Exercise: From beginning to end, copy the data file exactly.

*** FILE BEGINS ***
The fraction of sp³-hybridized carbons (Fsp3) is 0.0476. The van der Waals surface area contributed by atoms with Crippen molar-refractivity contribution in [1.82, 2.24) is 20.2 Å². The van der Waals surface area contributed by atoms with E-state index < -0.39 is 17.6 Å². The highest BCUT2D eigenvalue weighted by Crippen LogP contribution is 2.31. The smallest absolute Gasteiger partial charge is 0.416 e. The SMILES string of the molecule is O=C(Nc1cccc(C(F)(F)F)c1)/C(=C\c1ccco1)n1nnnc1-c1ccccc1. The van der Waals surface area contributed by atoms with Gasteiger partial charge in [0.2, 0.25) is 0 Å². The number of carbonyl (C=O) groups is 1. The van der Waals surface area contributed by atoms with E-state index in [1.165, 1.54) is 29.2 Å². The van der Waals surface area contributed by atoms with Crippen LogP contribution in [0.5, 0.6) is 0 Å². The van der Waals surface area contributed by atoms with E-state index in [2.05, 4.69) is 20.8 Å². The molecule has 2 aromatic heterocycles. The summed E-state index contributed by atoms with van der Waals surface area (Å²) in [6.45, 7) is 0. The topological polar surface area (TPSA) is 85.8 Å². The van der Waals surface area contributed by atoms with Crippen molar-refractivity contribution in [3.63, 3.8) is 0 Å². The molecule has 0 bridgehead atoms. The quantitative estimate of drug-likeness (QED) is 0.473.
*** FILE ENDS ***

The fraction of sp³-hybridized carbons (Fsp3) is 0.0476. The van der Waals surface area contributed by atoms with Crippen molar-refractivity contribution in [1.82, 2.24) is 20.2 Å². The van der Waals surface area contributed by atoms with E-state index < -0.39 is 17.6 Å². The highest BCUT2D eigenvalue weighted by Crippen LogP contribution is 2.31. The smallest absolute Gasteiger partial charge is 0.416 e. The SMILES string of the molecule is O=C(Nc1cccc(C(F)(F)F)c1)/C(=C\c1ccco1)n1nnnc1-c1ccccc1. The van der Waals surface area contributed by atoms with Gasteiger partial charge in [0.2, 0.25) is 0 Å². The number of carbonyl (C=O) groups is 1. The van der Waals surface area contributed by atoms with E-state index in [1.165, 1.54) is 29.2 Å². The van der Waals surface area contributed by atoms with Crippen LogP contribution in [0.5, 0.6) is 0 Å². The van der Waals surface area contributed by atoms with E-state index in [2.05, 4.69) is 20.8 Å². The molecule has 2 aromatic heterocycles. The summed E-state index contributed by atoms with van der Waals surface area (Å²) in [6.45, 7) is 0. The topological polar surface area (TPSA) is 85.8 Å². The van der Waals surface area contributed by atoms with Crippen molar-refractivity contribution in [3.63, 3.8) is 0 Å². The molecule has 0 bridgehead atoms. The quantitative estimate of drug-likeness (QED) is 0.473.